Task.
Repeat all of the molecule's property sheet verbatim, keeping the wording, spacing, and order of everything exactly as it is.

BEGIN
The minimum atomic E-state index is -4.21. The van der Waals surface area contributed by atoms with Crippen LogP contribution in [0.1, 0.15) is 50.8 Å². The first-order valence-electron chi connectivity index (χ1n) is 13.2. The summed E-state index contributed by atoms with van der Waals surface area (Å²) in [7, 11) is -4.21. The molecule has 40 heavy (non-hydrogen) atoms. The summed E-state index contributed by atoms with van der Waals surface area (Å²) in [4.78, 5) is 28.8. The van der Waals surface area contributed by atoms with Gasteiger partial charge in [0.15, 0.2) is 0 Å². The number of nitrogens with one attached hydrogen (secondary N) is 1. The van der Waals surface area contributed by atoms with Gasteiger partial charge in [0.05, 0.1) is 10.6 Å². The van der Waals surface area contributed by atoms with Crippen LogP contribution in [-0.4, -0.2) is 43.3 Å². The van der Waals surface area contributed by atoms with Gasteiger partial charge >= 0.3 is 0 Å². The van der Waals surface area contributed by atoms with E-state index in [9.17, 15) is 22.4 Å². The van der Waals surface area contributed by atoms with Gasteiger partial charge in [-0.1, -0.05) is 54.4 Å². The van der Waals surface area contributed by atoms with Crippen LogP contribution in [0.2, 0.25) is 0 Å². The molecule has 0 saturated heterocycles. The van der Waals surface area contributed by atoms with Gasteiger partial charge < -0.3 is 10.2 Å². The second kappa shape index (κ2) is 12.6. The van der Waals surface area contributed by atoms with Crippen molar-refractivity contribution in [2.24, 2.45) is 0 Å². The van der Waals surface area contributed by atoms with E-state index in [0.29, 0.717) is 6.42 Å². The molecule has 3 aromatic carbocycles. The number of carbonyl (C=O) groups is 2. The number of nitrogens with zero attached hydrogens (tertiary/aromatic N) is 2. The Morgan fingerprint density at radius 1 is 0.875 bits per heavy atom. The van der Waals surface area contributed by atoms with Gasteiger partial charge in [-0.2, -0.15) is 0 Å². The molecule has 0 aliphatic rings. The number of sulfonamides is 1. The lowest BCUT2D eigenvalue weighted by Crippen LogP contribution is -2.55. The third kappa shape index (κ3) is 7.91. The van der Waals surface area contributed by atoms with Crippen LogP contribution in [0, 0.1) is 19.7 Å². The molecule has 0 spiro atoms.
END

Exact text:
The minimum atomic E-state index is -4.21. The van der Waals surface area contributed by atoms with Crippen LogP contribution in [0.1, 0.15) is 50.8 Å². The first-order valence-electron chi connectivity index (χ1n) is 13.2. The summed E-state index contributed by atoms with van der Waals surface area (Å²) in [7, 11) is -4.21. The molecule has 40 heavy (non-hydrogen) atoms. The summed E-state index contributed by atoms with van der Waals surface area (Å²) in [4.78, 5) is 28.8. The van der Waals surface area contributed by atoms with Gasteiger partial charge in [0.15, 0.2) is 0 Å². The number of nitrogens with one attached hydrogen (secondary N) is 1. The van der Waals surface area contributed by atoms with Gasteiger partial charge in [0.05, 0.1) is 10.6 Å². The van der Waals surface area contributed by atoms with Crippen LogP contribution in [-0.4, -0.2) is 43.3 Å². The van der Waals surface area contributed by atoms with Gasteiger partial charge >= 0.3 is 0 Å². The van der Waals surface area contributed by atoms with E-state index in [9.17, 15) is 22.4 Å². The van der Waals surface area contributed by atoms with Gasteiger partial charge in [-0.1, -0.05) is 54.4 Å². The van der Waals surface area contributed by atoms with Crippen LogP contribution in [0.2, 0.25) is 0 Å². The molecule has 0 saturated heterocycles. The van der Waals surface area contributed by atoms with Gasteiger partial charge < -0.3 is 10.2 Å². The second kappa shape index (κ2) is 12.6. The van der Waals surface area contributed by atoms with Crippen molar-refractivity contribution in [2.24, 2.45) is 0 Å². The van der Waals surface area contributed by atoms with E-state index in [0.29, 0.717) is 6.42 Å². The molecule has 3 aromatic carbocycles. The number of carbonyl (C=O) groups is 2. The number of nitrogens with zero attached hydrogens (tertiary/aromatic N) is 2. The Morgan fingerprint density at radius 1 is 0.875 bits per heavy atom. The van der Waals surface area contributed by atoms with Gasteiger partial charge in [-0.2, -0.15) is 0 Å². The molecule has 0 aliphatic rings. The number of sulfonamides is 1. The lowest BCUT2D eigenvalue weighted by Crippen LogP contribution is -2.55. The third kappa shape index (κ3) is 7.91. The van der Waals surface area contributed by atoms with Crippen LogP contribution in [0, 0.1) is 19.7 Å². The molecule has 0 spiro atoms.